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Pieter Vlam (born July 8, 1894) was the second counselor in the Netherlands Mission presidency during World War II. He was also a member of the Dutch Navy, and was sent to a German prisoner of war camp where he shared the gospel with many fellow prisoners.
Vlam joined the Church with his mother and siblings when he was 16. In 1914 Vlam joined the Dutch navy. In 1929 he married fellow Church member Hanna, who was a native of Switzerland. They had met while Vlam was supervising diesel engine constuction for the Dutch Government. At this time Vlam was serving as president of the branch in Winterthur. Vlam had previously also served for a time as branch president in his native Den Helder. In 1933 he was stationed in Surabay, Indonesia. In 1939, on his return to the Netherlands, the family traveled through Salt Lake City and there Pieter and Hanna were sealed to their children Grace, Heber (named for President Heber J. Grant), Vera, and Alvin.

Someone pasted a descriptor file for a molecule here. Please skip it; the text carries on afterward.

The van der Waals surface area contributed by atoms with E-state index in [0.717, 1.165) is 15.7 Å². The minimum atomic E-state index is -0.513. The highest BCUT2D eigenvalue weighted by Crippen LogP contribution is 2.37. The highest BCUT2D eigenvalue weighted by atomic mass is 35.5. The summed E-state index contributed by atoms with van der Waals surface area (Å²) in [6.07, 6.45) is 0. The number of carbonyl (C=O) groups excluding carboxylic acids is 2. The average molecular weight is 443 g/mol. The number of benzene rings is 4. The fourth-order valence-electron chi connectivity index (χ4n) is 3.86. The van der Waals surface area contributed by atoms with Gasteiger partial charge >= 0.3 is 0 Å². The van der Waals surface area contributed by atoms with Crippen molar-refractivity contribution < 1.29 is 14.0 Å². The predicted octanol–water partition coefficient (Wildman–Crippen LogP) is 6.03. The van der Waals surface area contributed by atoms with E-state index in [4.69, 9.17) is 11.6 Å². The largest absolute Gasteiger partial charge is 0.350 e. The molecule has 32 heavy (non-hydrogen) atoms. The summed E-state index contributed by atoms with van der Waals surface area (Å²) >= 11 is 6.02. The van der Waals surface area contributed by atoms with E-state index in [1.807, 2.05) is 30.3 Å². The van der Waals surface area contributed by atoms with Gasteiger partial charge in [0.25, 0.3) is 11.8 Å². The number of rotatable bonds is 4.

When foriegn missionaries were withdrawn from the Netherlands on the eve of World War II, President Joseph Fielding Smith, who was conducting a tour of the missions in Europe, called Brother Vlam to serve as the second counselor in the Netherlands Mission Presidency.
Brother Vlam was, in May 1942, taken as a prisoner of war along with the rest of the Dutch Military. He was imprisoned at Stalag 135. While in the prison camp, Vlam taught many people the gospel. Among those he taught who joined the Church after the camp was liberated was J. Paul Jongkees, who would later serve as the first Stake President in the Netherlands.
In 1949 the Vlam family moved to Salt Lake City to be with the body of the Saints, and where they could go to the temple often.